Not many shipping companies pay more than $1,100 for every passenger they service, but that’s the average cost to the state of Alaska for each Marine Highway System user.
Less than 1 percent of everyone who travels across Alaska without flying does so via the Marine Highway System, yet that budget dwarfs the cost of maintaining the roads used by the remaining 99 percent.
The marine highway budget is about $170 million, with only $50 million coming from revenue generated from the system. The rest comes from the state operating budget, and that means like everything else it’s getting cut.
“There is a push to cut back on the ferries’ operating budget,” said Pat Kemp, the commissioner of the state Department of Transportation. “The only option we have left right now is to reduce service.”
About $3.5 million was cut from the system’s budget last year and the current budget being considered by Juneau lawmakers includes another $3.1 million in cuts. Kemp told the Empire Friday that the trend would likely continue next year as well.
“I need some cost reductions to run the ferries the same way,” Kemp said. “If we have to lay up some ferries, that’s less jobs and work for people. You can only cut corners so long.”
In a recent memorandum sent to DOT employees, Kemp asked for suggestions to cut costs within the system. While some suggestions like changing light bulbs have tinkled in, there hadn’t been any ideas for the ferry system as of Friday.
Currently, state officials are considering options such as reducing the frequency of some routes and increasing fare costs to offset the budget cuts, Kemp said.
“We’re going to be lucky to keep what we have,” he said.
Manning the fleet
As much as 60 percent of the operating costs for the ferry system is gobbled up by paying the salaries and benefits of the men and women who make the ships go.
Department of Administration Commissioner Curtis Thayer said the employees as a group are “by far the highest compensated” unions working for the state.
The state is currently negotiating a new contract with the three unions who work the fleet, but those talks have slowed as the sides are struggling to agree on a couple of issues.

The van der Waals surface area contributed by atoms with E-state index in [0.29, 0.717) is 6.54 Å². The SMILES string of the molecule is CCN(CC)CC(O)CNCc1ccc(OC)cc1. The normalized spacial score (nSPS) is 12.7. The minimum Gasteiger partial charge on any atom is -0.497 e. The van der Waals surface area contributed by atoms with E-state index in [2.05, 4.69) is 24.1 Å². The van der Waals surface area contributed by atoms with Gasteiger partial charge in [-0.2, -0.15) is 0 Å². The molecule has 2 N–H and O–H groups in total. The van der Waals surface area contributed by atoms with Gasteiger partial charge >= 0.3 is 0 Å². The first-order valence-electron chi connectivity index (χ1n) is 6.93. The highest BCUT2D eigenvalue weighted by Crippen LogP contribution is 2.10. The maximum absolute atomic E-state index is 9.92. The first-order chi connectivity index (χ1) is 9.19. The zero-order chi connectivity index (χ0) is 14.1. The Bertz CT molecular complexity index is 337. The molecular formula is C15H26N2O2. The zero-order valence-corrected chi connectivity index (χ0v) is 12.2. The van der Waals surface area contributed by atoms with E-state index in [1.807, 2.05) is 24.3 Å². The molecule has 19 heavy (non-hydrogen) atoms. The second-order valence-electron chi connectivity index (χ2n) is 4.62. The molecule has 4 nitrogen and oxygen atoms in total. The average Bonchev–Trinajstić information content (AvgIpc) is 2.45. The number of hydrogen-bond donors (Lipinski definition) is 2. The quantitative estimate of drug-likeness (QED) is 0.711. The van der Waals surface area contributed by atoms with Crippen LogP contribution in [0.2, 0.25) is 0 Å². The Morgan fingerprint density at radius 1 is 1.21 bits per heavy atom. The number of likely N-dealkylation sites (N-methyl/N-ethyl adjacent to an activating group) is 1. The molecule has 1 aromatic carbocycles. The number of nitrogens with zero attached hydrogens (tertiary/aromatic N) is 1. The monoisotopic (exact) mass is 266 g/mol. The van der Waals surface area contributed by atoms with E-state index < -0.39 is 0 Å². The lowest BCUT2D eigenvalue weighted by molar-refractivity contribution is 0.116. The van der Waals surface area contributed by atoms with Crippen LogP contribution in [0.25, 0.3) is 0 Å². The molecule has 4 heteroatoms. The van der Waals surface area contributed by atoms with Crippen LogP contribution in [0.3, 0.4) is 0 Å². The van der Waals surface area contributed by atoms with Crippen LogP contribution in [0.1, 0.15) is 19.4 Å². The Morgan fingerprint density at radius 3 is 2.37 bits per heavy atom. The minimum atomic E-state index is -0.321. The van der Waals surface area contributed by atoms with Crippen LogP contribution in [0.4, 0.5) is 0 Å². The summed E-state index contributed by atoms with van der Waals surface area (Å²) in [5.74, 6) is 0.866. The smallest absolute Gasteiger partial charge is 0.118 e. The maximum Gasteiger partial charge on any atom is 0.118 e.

The first is a cost-of-living adjustment mandated in 1977. Currently, the contract rate is between a 14 to 22 percent increase in pay over someone living and working out of Washington state.
Other unions in the state also have cost-of-living adjustments depending on where the workers live, but those bumps are in the 5 percent range, Thayer said.
The entry wage for any Alaska resident working on the ferries — such as dishwashers or bus boys — is $23 an hour. Non-Alaska residents start in the $18 per hour range.
The total cost of the added wages for Alaska residents is just under $10 million annually, Thayer said.
Sen. Fred Dyson, R-Eagle River, proposed legislation this year that would have grandfathered in current employees’ cost-of-living adjustments while allowing a new rate to be set for future employees.
But that bill is dead because there was “no support” among senators, said Sen. Lesil McGuire, an Anchorage Republican and Rules Committee chair who schedules bills for floor debate.
At this point, an unwillingness to change the cost-of-living differential for future employees would be a “deal breaker,” Thayer said.
All employees are eligible for overtime, and due to state holiday pay and ferry schedules most work about 29 more days than the average 8 a.m. to 5 p.m. worker, Thayer said.
The state is also seeking to rework a system that allows marine highway workers and their families free usage of the system.
Employees have abused that system by shipping materials or moving vehicles to avoid paying parking fees while working multiple days on the longer ferry trips, Thayer said.
He added that efforts to get workers to pay “a couple hundred bucks” for an unlimited seasonal pass have met stout resistance from union negotiators.
“Once you start looking at all the costs, they really add up,” Thayer said, adding that the current offer from the state would increase wages without cutting benefits for current workers.
“We’re not asking to give up anything for current members,” he added.
Ron Bressette, representative for the International Organization of Masters, Mates and Pilots, said the unions have rejected deals that cut benefits for future members because the work requirements are not slated to change.
“Future members should receive the same benefits as current members,” Bressette said. “They’re out doing the same job, so they should get the same benefits.”
He added that characterizing the negotiation as “at an impasse” would not be accurate.
“We’re continuing to negotiate,” he said.
A spokesperson for the Inlandboatmen’s Union of the Pacific declined to comment for this story, and calls to a representative from the Marine Engineers Beneficial Association were not returned Friday.
Because the negotiations spilled past a legislative deadline to get new contracts in this year’s budget, the unions will not be able to receive a pay bump next year, Thayer said.
“They missed that opportunity,” he said.